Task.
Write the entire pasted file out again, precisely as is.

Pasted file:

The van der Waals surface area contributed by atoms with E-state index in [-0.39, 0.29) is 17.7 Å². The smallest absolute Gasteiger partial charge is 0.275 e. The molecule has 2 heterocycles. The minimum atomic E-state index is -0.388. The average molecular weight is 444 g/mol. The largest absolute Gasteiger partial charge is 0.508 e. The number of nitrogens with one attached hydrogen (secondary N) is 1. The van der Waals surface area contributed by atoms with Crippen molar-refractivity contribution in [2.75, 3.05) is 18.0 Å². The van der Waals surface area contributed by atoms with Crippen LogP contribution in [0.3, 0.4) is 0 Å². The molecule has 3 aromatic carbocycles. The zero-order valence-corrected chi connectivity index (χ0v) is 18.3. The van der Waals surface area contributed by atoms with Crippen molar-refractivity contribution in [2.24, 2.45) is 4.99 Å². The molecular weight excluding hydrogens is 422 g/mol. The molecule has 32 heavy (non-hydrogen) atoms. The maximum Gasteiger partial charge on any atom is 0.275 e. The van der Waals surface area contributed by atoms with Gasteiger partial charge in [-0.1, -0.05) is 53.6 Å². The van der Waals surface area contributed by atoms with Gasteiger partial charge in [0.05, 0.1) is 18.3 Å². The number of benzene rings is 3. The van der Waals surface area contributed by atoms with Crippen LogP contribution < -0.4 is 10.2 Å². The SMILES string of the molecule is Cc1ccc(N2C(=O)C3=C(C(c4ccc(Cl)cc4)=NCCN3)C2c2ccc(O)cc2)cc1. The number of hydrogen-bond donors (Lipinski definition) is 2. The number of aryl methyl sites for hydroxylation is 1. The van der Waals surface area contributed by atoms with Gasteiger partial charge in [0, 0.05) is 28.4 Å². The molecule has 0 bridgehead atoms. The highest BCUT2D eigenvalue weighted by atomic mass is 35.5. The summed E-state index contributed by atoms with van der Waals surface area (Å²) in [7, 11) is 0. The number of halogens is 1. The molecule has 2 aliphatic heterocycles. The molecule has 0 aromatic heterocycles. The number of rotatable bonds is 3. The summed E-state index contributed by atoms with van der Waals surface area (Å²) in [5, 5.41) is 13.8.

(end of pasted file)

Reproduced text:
The van der Waals surface area contributed by atoms with E-state index in [-0.39, 0.29) is 17.7 Å². The smallest absolute Gasteiger partial charge is 0.275 e. The molecule has 2 heterocycles. The minimum atomic E-state index is -0.388. The average molecular weight is 444 g/mol. The largest absolute Gasteiger partial charge is 0.508 e. The number of nitrogens with one attached hydrogen (secondary N) is 1. The van der Waals surface area contributed by atoms with Crippen molar-refractivity contribution in [2.75, 3.05) is 18.0 Å². The van der Waals surface area contributed by atoms with Crippen LogP contribution in [0.3, 0.4) is 0 Å². The molecule has 3 aromatic carbocycles. The zero-order valence-corrected chi connectivity index (χ0v) is 18.3. The van der Waals surface area contributed by atoms with Crippen molar-refractivity contribution in [2.24, 2.45) is 4.99 Å². The molecular weight excluding hydrogens is 422 g/mol. The molecule has 32 heavy (non-hydrogen) atoms. The maximum Gasteiger partial charge on any atom is 0.275 e. The van der Waals surface area contributed by atoms with Gasteiger partial charge in [-0.1, -0.05) is 53.6 Å². The van der Waals surface area contributed by atoms with Gasteiger partial charge in [0.05, 0.1) is 18.3 Å². The number of benzene rings is 3. The van der Waals surface area contributed by atoms with Crippen LogP contribution < -0.4 is 10.2 Å². The SMILES string of the molecule is Cc1ccc(N2C(=O)C3=C(C(c4ccc(Cl)cc4)=NCCN3)C2c2ccc(O)cc2)cc1. The number of hydrogen-bond donors (Lipinski definition) is 2. The number of aryl methyl sites for hydroxylation is 1. The van der Waals surface area contributed by atoms with Gasteiger partial charge in [0, 0.05) is 28.4 Å². The molecule has 0 bridgehead atoms. The highest BCUT2D eigenvalue weighted by atomic mass is 35.5. The summed E-state index contributed by atoms with van der Waals surface area (Å²) in [7, 11) is 0. The number of halogens is 1. The molecule has 2 aliphatic heterocycles. The molecule has 0 aromatic heterocycles. The number of rotatable bonds is 3. The summed E-state index contributed by atoms with van der Waals surface area (Å²) in [5, 5.41) is 13.8.